Does society forgive the corruption of its politicians?

For many, the education and experience of a political leader outweighs his record of illegality

Does society forgive the corruption of its politicians?

In Latin America, three out of every four citizens have little or no confidence in their governments. The data produced by a survey prepared by Transparency International (IT) in 2017, show that almost 80% of citizens recognize that corruption extends from public entities to electoral representatives. Even so, the votes seem to favor candidates with a history stained by corruption.

Leer en español: ¿Perdona la sociedad la corrupción de sus políticos?

In addition to being globally recognized for its fertile lands and friendly people, Latin America is ranked as one of the regions with the highest concentration of corruption. Colombia, Argentina, Haiti, Venezuela and Mexico make up the list of the most corrupt countries in this region.

According to statistics revealed by TI, Mexico ranks first amongst the countries where more bribes are paid to public officials. But in recent months, other governments have been involved in monumental scandals that have ended with the dismissal, resignation or imprisonment of several political leaders.

 

A quick tour of the largest bribery network in history

One of the most recent cases, which is called the largest foreign bribery network in history, corresponds to the Brazilian construction company Odebercht. Several of the most important politicians of the continent trembled after knowing that this company had been involved in numerous and millionaire electoral processes in the region.

The Odebrecht explosion prompted the resignation of Peruvian President Pedro Pablo Kuczynski, who became the highest-ranking politician to fall due to the scandal while he was in office. In this same country, the presidents Alejandro Toledo (2001-2006) and Ollanta Humalla (2011-2016) were accused of having received millionaire bribes. The shock wave of manipulation and corruption goes through Brazil, where both the current president, Michel Temer, and his predecessors Dila Rousseff and Lula da Silva have been implicated. The latter was handed over on Saturday, April 7 to the authorities to begin serving a sentence of 12 years in prison for corruption.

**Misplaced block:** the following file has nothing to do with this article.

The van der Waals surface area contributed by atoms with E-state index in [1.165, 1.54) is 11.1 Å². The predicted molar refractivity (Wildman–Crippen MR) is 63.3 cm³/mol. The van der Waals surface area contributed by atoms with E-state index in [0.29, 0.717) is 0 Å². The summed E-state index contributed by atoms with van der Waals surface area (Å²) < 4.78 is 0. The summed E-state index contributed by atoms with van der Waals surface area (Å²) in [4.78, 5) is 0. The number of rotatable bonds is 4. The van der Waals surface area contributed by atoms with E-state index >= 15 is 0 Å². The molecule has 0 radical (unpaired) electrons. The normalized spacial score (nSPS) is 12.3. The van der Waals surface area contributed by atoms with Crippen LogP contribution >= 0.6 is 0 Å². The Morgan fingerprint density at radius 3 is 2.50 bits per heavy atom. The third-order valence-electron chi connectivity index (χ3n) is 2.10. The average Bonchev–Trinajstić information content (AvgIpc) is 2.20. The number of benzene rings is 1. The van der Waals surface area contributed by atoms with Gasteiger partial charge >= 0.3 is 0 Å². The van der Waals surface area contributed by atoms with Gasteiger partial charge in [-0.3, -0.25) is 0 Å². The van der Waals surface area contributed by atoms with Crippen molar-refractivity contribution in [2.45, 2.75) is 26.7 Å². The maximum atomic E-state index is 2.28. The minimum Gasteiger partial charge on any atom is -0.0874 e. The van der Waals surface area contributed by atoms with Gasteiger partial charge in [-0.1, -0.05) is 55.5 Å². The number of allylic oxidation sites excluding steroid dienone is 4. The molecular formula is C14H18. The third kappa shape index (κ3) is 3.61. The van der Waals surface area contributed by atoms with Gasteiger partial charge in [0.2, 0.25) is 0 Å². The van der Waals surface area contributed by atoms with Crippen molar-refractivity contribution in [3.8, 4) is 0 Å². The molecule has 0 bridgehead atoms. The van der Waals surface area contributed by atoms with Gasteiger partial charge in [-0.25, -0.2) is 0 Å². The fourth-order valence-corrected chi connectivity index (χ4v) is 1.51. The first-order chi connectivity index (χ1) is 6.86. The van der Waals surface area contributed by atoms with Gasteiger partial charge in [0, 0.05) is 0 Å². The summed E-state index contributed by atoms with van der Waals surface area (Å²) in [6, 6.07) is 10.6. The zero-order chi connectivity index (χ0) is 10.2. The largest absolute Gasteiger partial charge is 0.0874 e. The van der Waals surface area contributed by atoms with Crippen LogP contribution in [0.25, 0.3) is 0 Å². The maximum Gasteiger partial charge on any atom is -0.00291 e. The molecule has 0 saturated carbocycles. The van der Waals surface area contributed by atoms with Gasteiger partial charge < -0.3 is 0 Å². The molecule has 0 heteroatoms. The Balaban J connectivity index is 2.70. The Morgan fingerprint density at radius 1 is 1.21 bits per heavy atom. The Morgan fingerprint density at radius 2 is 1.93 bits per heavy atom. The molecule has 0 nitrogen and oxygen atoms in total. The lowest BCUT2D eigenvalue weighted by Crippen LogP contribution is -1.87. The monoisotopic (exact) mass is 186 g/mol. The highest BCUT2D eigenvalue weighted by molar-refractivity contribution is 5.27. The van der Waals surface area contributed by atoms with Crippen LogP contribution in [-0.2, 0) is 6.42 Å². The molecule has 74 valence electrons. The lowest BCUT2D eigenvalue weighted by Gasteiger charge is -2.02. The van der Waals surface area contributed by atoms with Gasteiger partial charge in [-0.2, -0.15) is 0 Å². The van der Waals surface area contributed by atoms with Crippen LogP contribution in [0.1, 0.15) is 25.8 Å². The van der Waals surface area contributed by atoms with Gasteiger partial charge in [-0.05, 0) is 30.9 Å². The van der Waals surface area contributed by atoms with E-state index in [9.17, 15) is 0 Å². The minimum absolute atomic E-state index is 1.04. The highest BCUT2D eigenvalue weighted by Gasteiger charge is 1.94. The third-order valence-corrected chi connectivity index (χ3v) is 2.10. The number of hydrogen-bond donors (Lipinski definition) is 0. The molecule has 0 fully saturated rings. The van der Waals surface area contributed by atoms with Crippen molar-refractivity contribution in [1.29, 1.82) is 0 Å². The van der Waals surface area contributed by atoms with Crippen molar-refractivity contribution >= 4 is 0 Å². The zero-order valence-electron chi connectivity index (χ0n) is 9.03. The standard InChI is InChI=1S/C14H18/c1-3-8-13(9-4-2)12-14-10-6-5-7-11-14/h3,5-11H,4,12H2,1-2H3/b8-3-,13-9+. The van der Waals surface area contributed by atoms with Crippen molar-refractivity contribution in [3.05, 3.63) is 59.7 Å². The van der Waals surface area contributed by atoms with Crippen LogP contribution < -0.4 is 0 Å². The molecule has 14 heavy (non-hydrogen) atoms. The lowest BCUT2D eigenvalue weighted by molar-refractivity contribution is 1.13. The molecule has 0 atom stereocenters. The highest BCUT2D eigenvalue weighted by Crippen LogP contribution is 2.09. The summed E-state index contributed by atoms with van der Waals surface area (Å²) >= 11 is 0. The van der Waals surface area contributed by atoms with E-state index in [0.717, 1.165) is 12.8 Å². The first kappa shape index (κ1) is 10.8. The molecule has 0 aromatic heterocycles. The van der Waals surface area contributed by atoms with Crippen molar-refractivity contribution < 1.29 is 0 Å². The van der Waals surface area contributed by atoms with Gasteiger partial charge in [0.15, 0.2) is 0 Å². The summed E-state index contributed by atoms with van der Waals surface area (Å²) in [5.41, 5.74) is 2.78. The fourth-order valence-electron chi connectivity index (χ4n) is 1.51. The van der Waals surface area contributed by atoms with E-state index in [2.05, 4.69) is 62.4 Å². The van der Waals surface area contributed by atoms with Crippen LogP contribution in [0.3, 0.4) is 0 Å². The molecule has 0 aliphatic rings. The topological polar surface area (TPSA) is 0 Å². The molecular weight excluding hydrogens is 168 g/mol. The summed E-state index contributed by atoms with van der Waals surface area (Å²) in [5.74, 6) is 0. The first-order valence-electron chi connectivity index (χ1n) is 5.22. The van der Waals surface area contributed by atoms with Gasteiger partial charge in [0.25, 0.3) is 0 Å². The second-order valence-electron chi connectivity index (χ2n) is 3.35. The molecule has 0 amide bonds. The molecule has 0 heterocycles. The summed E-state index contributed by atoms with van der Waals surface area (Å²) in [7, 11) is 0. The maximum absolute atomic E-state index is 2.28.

In Colombia, the re-election campaign of President Juan Manuel Santos was also splashed after confirming that 4.6 million dollars were received in contributions and financing. Former presidents of Panama, the president of Argentina and government advisers from El Salvador and Nicaragua are not spared from the Odebrecht network. But this is just one of the tentacles of the gigantic octopus that covers and manages the political threads of the world -and in this case Latin America-, where campaigns are paid with political favors and voters are continually manipulated.

 

Do citizens approve corruption?

Studies on the support of the citizenship for corrupt candidates indicate that most people value the education and experience of the politician over their history or links with cases of corruption. In turn, the population that knows and disapproves of the acts of corruption of its leaders ends up thinking that all of them are equal, so they stop considering the vote as a possibility of change. This is where electoral abstention becomes a tool that favors the corrupt and a threat to democracy in a region that has stopped believing in its leaders.

In Colombia, for example, the abstention rate is never below 50%. In the last seven years, more than 19,000 people have been sanctioned by corruption cases and at least 150,000 million USD are lost each year, an amount that would be enough to build one million houses of social interest.

It seems that those who continue to support candidates and parties used by corrupt leaders who try to perpetuate themselves in power (despite their investigations for corruption and illicit enrichment), ignore in the midst of their naivety or disinformation that the powers of the state rule only for 1% from the country, that 1% that accumulates the wealth of a nation and finances the arrival to the presidency of the politicians.

According to IT, in Latin America 53% of the population believes that governments do nothing to combat the scourge of corruption and, on the contrary, contribute to the situation worsening. Reducing corruption is a key condition for a just and equitable society, but it is up to the citizens to condemn or not the illicit acts committed by their leaders in the past.

 

Latin American Post | Krishna Jaramillo

Translated from "¿Perdona la sociedad la corrupción de sus políticos?"

 

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